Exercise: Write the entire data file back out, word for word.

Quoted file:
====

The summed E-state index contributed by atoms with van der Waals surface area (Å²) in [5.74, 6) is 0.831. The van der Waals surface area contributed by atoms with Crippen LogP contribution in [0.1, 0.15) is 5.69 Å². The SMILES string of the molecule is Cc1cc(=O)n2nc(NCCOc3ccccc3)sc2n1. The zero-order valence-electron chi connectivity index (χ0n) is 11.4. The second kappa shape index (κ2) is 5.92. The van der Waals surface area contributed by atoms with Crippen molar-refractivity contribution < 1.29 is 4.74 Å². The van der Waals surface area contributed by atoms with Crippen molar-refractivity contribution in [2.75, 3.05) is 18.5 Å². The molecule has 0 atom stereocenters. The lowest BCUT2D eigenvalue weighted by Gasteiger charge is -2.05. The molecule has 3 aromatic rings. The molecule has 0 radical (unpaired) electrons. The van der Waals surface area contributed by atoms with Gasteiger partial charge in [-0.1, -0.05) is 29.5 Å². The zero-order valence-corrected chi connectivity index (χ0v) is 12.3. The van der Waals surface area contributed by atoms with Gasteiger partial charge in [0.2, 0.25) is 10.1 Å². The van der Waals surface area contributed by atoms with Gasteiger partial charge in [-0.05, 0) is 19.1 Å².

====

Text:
The summed E-state index contributed by atoms with van der Waals surface area (Å²) in [5.74, 6) is 0.831. The van der Waals surface area contributed by atoms with Crippen LogP contribution in [0.1, 0.15) is 5.69 Å². The SMILES string of the molecule is Cc1cc(=O)n2nc(NCCOc3ccccc3)sc2n1. The zero-order valence-electron chi connectivity index (χ0n) is 11.4. The second kappa shape index (κ2) is 5.92. The van der Waals surface area contributed by atoms with Crippen molar-refractivity contribution < 1.29 is 4.74 Å². The van der Waals surface area contributed by atoms with Crippen molar-refractivity contribution in [2.75, 3.05) is 18.5 Å². The molecule has 0 atom stereocenters. The lowest BCUT2D eigenvalue weighted by Gasteiger charge is -2.05. The molecule has 3 aromatic rings. The molecule has 0 radical (unpaired) electrons. The van der Waals surface area contributed by atoms with Gasteiger partial charge in [-0.1, -0.05) is 29.5 Å². The zero-order valence-corrected chi connectivity index (χ0v) is 12.3. The van der Waals surface area contributed by atoms with Gasteiger partial charge in [0.2, 0.25) is 10.1 Å². The van der Waals surface area contributed by atoms with Gasteiger partial charge in [-0.05, 0) is 19.1 Å².